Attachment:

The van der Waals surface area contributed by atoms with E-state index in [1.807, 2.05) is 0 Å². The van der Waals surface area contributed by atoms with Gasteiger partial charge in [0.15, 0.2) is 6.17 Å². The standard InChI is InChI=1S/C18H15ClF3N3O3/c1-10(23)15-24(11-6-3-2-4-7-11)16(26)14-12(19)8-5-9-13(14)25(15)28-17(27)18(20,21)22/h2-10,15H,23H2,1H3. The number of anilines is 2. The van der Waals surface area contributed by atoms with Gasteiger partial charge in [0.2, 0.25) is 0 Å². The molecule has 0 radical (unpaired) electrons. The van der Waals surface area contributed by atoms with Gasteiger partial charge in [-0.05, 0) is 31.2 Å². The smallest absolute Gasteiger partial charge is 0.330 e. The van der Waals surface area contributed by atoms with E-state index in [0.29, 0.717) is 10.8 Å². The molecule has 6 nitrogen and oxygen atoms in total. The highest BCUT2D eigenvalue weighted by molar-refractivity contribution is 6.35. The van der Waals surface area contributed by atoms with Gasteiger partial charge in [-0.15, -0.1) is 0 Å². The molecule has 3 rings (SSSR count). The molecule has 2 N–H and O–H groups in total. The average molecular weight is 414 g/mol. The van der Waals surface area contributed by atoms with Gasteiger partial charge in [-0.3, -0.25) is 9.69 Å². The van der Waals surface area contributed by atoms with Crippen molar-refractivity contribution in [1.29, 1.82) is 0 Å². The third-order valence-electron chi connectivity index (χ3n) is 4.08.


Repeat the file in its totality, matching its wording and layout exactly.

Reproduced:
The van der Waals surface area contributed by atoms with E-state index in [1.807, 2.05) is 0 Å². The van der Waals surface area contributed by atoms with Gasteiger partial charge in [0.15, 0.2) is 6.17 Å². The standard InChI is InChI=1S/C18H15ClF3N3O3/c1-10(23)15-24(11-6-3-2-4-7-11)16(26)14-12(19)8-5-9-13(14)25(15)28-17(27)18(20,21)22/h2-10,15H,23H2,1H3. The number of anilines is 2. The van der Waals surface area contributed by atoms with Gasteiger partial charge in [0.2, 0.25) is 0 Å². The molecule has 0 radical (unpaired) electrons. The van der Waals surface area contributed by atoms with Gasteiger partial charge in [-0.05, 0) is 31.2 Å². The smallest absolute Gasteiger partial charge is 0.330 e. The van der Waals surface area contributed by atoms with E-state index in [0.29, 0.717) is 10.8 Å². The molecule has 6 nitrogen and oxygen atoms in total. The highest BCUT2D eigenvalue weighted by molar-refractivity contribution is 6.35. The van der Waals surface area contributed by atoms with Gasteiger partial charge in [-0.15, -0.1) is 0 Å². The molecule has 3 rings (SSSR count). The molecule has 2 N–H and O–H groups in total. The average molecular weight is 414 g/mol. The van der Waals surface area contributed by atoms with Gasteiger partial charge in [-0.3, -0.25) is 9.69 Å². The van der Waals surface area contributed by atoms with Crippen molar-refractivity contribution in [1.29, 1.82) is 0 Å². The third-order valence-electron chi connectivity index (χ3n) is 4.08.